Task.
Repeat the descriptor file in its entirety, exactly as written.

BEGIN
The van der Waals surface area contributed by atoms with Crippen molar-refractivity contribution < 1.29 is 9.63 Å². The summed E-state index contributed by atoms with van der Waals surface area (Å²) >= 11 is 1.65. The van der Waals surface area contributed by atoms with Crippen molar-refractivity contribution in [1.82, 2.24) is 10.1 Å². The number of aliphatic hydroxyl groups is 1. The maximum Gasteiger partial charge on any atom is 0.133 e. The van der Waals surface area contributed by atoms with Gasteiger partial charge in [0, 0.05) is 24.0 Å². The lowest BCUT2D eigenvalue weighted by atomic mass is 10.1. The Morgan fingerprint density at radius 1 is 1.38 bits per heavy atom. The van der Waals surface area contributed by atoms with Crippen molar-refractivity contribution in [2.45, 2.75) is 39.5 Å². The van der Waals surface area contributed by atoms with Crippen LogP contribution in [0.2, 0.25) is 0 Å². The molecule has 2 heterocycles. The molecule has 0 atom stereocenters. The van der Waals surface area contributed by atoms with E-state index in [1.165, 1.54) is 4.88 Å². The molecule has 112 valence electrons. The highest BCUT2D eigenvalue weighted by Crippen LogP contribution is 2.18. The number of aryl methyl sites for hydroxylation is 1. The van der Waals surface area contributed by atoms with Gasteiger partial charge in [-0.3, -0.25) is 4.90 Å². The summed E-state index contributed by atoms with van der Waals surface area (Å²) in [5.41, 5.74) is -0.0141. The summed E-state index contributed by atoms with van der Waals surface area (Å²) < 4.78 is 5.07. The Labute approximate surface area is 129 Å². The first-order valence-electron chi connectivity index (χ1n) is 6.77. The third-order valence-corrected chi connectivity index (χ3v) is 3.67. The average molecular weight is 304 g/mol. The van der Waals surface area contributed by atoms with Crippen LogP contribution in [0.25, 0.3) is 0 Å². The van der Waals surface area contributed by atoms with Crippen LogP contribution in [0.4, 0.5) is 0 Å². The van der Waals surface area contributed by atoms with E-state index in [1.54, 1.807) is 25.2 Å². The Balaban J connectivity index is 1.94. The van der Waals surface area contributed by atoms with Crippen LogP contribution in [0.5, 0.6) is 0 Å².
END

The van der Waals surface area contributed by atoms with Crippen molar-refractivity contribution < 1.29 is 9.63 Å². The summed E-state index contributed by atoms with van der Waals surface area (Å²) >= 11 is 1.65. The van der Waals surface area contributed by atoms with Crippen molar-refractivity contribution in [1.82, 2.24) is 10.1 Å². The number of aliphatic hydroxyl groups is 1. The maximum Gasteiger partial charge on any atom is 0.133 e. The van der Waals surface area contributed by atoms with Gasteiger partial charge in [0, 0.05) is 24.0 Å². The lowest BCUT2D eigenvalue weighted by atomic mass is 10.1. The Morgan fingerprint density at radius 1 is 1.38 bits per heavy atom. The van der Waals surface area contributed by atoms with Crippen molar-refractivity contribution in [2.45, 2.75) is 39.5 Å². The van der Waals surface area contributed by atoms with Crippen LogP contribution in [0.2, 0.25) is 0 Å². The molecule has 2 heterocycles. The molecule has 0 atom stereocenters. The van der Waals surface area contributed by atoms with E-state index in [1.165, 1.54) is 4.88 Å². The molecule has 112 valence electrons. The highest BCUT2D eigenvalue weighted by Crippen LogP contribution is 2.18. The number of aryl methyl sites for hydroxylation is 1. The van der Waals surface area contributed by atoms with Gasteiger partial charge in [-0.3, -0.25) is 4.90 Å². The summed E-state index contributed by atoms with van der Waals surface area (Å²) in [5.41, 5.74) is -0.0141. The summed E-state index contributed by atoms with van der Waals surface area (Å²) < 4.78 is 5.07. The Labute approximate surface area is 129 Å². The first-order valence-electron chi connectivity index (χ1n) is 6.77. The third-order valence-corrected chi connectivity index (χ3v) is 3.67. The average molecular weight is 304 g/mol. The van der Waals surface area contributed by atoms with Crippen LogP contribution in [0.25, 0.3) is 0 Å². The van der Waals surface area contributed by atoms with Crippen LogP contribution in [0.4, 0.5) is 0 Å². The van der Waals surface area contributed by atoms with E-state index in [1.54, 1.807) is 25.2 Å². The Balaban J connectivity index is 1.94. The van der Waals surface area contributed by atoms with Crippen LogP contribution in [0.5, 0.6) is 0 Å².